But the falling ADPs can’t entirely be explained by aging players. Only the RB26, the RB29, and the RB30 are being drafted earlier in 2023 compared to last season. Everyone else, including the bench fillers, are being drafted nearly an entire round later. If this holds, I will be doing plenty of research on a new topic: “Always RB”. Because of the half PPR format and the lack of a waiver wire, RBs can be underrated on Underdog Fantasy. If they are all cheaper, then stressing the limits of diminishing returns with a 6th, 7th, or even 8th RB this year could be the pivot to adjust for QB and WR inflation. More on this topic later in the offseason.
The top-36 WRs are being drafted 3.5 spots earlier on average this year. If there wasn’t such a QB correction, then this could be even higher. It’s not a huge surprise for reasons inverse to what I laid out in the RBs blurb above.
And unlike RBs, we’ve had smashes in the most recent NFL Draft classes. Of the top-15 WRs this year, nine of them are still on their rookie contracts! And that doesn’t include the recently-signed DK Metcalf and A.J. Brown. This cohort of players are straight-forward, risk free picks as they head into the primes of their careers.
But it’s interesting that the price tags at the end of drafts aren’t also up. In fact, WR62 and on are very slightly cheaper this year. We’ll have a better idea after the 2023 NFL Draft, but I think this incoming draft class is below-average which pushes up the upper-end WRs even more and hurts the depth. There could be something to the NFL offensive landscape changing, too. Are there more rotations at No. 2, No. 3, and No. 4 WR, which then hurts the WR depth? Are two-high shells on defenses making offenses run slightly more, which particularly hurts the WR depth? Are there other little things that is causing a wider gap between fantasy WR1s and fantasy WR5s? Or is this narrative-based blurb not supported by facts and logic?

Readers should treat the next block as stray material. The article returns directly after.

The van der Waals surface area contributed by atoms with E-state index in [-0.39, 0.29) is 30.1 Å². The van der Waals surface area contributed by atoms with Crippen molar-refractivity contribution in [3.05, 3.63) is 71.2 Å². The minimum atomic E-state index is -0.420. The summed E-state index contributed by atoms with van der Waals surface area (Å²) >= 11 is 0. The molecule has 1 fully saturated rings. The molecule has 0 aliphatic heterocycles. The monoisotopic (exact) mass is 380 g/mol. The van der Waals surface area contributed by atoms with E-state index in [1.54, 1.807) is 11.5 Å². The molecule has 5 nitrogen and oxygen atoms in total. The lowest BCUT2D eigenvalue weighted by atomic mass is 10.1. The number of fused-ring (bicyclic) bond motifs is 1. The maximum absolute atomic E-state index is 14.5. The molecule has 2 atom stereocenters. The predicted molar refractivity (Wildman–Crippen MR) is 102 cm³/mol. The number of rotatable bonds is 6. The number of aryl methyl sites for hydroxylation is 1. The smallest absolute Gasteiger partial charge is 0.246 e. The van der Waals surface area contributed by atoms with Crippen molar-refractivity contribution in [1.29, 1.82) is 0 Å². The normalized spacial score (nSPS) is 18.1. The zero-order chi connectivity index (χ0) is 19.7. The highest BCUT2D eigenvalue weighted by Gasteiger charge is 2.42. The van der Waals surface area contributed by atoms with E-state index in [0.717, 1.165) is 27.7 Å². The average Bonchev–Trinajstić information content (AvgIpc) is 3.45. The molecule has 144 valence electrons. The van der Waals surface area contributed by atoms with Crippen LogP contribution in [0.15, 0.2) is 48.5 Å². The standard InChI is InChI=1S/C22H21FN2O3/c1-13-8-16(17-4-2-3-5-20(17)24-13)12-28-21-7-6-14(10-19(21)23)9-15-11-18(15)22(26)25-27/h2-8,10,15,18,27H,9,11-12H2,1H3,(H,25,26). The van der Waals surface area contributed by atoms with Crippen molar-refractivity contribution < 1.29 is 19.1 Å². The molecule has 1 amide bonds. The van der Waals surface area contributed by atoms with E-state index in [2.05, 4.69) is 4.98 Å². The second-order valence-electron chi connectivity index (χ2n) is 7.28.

After mostly soiling themselves, the “elite” tight ends are cheaper aside from current top-five overall pick Travis Kelce. The TE2, TE3, TE4, and TE5 overall are 9.5 spots cheaper after Mark Andrews, Kyle Pitts, George Kittle, Darren Waller, and others hurt drafters last year. I don’t think we’ll have many arguing against this price adjustment.
At the same time, the TE6-TE20 range is 4.6 spots more expensive in 2023. I don’t have strong takes here. It was nice to see this range have a decent season last year, with David Njoku and Evan Engram leading the TE2 charge. Unlike WR, this 2023 NFL Draft class looks special at TE, with potentially four going Round 1. It’s hard for rookie TEs to truly break out in fantasy, but the narrative that drafters can ping-pong touchdowns using best ball scoring (true) will only get louder. This is a class that we should expect to heat up by the time fantasy playoffs roll around, and cecause this position is harder to project and scores far fewer points (10% of Best Ball Mania III points were from TEs), you can find me punting the position usually.
RBs continue to be cancelled, and we are paying the full price tag on QB-to-WR stacks in best ball now. That’s not a problem, but this could be the year of the pivot. The data pouring into the community will be better and more voluminous this offseason. That’s great! I will be a part of it of course. But we must remind ourselves that previous data only tells half the story. How do players project this year? And most importantly, what are their price tags?
Can’t wait to debate Round 2 QBs with you all. Welcome to 2023 Best Ball.